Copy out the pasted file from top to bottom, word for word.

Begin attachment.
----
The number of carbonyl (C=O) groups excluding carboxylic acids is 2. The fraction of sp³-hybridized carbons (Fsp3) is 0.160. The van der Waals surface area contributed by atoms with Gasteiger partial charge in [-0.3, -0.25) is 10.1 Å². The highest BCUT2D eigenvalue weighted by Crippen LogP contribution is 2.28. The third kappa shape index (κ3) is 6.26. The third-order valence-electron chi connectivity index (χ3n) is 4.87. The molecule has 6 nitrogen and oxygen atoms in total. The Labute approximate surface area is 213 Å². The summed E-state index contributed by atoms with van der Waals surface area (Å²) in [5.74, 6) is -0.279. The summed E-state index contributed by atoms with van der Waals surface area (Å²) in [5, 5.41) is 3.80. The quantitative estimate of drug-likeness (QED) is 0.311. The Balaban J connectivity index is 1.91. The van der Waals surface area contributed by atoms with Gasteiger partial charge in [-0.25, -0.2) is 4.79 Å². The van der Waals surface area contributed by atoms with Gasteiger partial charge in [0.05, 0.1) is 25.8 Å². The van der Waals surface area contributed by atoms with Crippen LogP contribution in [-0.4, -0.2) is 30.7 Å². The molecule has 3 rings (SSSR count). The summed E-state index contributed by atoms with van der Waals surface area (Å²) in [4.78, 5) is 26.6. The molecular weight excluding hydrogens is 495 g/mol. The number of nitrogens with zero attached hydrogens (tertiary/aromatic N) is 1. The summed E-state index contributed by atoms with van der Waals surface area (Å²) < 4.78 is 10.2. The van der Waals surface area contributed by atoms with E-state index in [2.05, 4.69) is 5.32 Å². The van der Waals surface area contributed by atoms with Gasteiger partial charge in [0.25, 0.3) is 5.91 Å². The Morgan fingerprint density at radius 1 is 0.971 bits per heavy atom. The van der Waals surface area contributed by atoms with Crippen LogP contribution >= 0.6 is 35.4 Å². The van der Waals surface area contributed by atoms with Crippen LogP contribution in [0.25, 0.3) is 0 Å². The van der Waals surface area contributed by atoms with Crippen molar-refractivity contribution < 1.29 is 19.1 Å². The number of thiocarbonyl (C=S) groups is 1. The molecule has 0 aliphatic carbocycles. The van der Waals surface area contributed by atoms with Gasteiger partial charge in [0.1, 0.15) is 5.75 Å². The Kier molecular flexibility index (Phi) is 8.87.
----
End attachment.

The number of carbonyl (C=O) groups excluding carboxylic acids is 2. The fraction of sp³-hybridized carbons (Fsp3) is 0.160. The van der Waals surface area contributed by atoms with Gasteiger partial charge in [-0.3, -0.25) is 10.1 Å². The highest BCUT2D eigenvalue weighted by Crippen LogP contribution is 2.28. The third kappa shape index (κ3) is 6.26. The third-order valence-electron chi connectivity index (χ3n) is 4.87. The molecule has 6 nitrogen and oxygen atoms in total. The Labute approximate surface area is 213 Å². The summed E-state index contributed by atoms with van der Waals surface area (Å²) in [5.74, 6) is -0.279. The summed E-state index contributed by atoms with van der Waals surface area (Å²) in [5, 5.41) is 3.80. The quantitative estimate of drug-likeness (QED) is 0.311. The Balaban J connectivity index is 1.91. The van der Waals surface area contributed by atoms with Gasteiger partial charge in [-0.25, -0.2) is 4.79 Å². The van der Waals surface area contributed by atoms with Gasteiger partial charge in [0.05, 0.1) is 25.8 Å². The van der Waals surface area contributed by atoms with Crippen LogP contribution in [-0.4, -0.2) is 30.7 Å². The molecule has 3 rings (SSSR count). The summed E-state index contributed by atoms with van der Waals surface area (Å²) in [4.78, 5) is 26.6. The molecular weight excluding hydrogens is 495 g/mol. The number of nitrogens with zero attached hydrogens (tertiary/aromatic N) is 1. The summed E-state index contributed by atoms with van der Waals surface area (Å²) < 4.78 is 10.2. The van der Waals surface area contributed by atoms with E-state index in [2.05, 4.69) is 5.32 Å². The van der Waals surface area contributed by atoms with Gasteiger partial charge in [0.25, 0.3) is 5.91 Å². The Morgan fingerprint density at radius 1 is 0.971 bits per heavy atom. The van der Waals surface area contributed by atoms with Crippen LogP contribution >= 0.6 is 35.4 Å². The van der Waals surface area contributed by atoms with Crippen LogP contribution in [0.25, 0.3) is 0 Å². The van der Waals surface area contributed by atoms with Crippen molar-refractivity contribution < 1.29 is 19.1 Å². The number of thiocarbonyl (C=S) groups is 1. The molecule has 0 aliphatic carbocycles. The van der Waals surface area contributed by atoms with Gasteiger partial charge in [0.1, 0.15) is 5.75 Å². The Kier molecular flexibility index (Phi) is 8.87.